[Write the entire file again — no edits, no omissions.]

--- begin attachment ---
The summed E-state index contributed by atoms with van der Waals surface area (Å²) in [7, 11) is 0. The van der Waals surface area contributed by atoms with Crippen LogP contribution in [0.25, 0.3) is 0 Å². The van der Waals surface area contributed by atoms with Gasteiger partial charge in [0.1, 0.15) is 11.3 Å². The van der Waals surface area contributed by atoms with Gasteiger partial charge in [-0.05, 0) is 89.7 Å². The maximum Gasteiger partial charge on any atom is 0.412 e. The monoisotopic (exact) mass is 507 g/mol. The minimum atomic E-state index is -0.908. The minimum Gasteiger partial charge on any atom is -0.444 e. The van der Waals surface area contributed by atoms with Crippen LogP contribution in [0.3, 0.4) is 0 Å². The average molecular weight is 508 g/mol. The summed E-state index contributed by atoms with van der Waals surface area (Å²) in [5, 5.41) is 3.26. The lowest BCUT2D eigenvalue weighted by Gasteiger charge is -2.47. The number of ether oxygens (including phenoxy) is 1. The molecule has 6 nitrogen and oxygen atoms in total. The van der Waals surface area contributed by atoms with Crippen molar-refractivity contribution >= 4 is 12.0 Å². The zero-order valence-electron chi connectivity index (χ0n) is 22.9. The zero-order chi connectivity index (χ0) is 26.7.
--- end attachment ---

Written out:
The summed E-state index contributed by atoms with van der Waals surface area (Å²) in [7, 11) is 0. The van der Waals surface area contributed by atoms with Crippen LogP contribution in [0.25, 0.3) is 0 Å². The van der Waals surface area contributed by atoms with Gasteiger partial charge in [0.1, 0.15) is 11.3 Å². The van der Waals surface area contributed by atoms with Gasteiger partial charge in [-0.05, 0) is 89.7 Å². The maximum Gasteiger partial charge on any atom is 0.412 e. The monoisotopic (exact) mass is 507 g/mol. The minimum atomic E-state index is -0.908. The minimum Gasteiger partial charge on any atom is -0.444 e. The van der Waals surface area contributed by atoms with Crippen LogP contribution in [0.3, 0.4) is 0 Å². The average molecular weight is 508 g/mol. The summed E-state index contributed by atoms with van der Waals surface area (Å²) in [5, 5.41) is 3.26. The lowest BCUT2D eigenvalue weighted by Gasteiger charge is -2.47. The number of ether oxygens (including phenoxy) is 1. The molecule has 6 nitrogen and oxygen atoms in total. The van der Waals surface area contributed by atoms with Crippen molar-refractivity contribution >= 4 is 12.0 Å². The zero-order valence-electron chi connectivity index (χ0n) is 22.9. The zero-order chi connectivity index (χ0) is 26.7.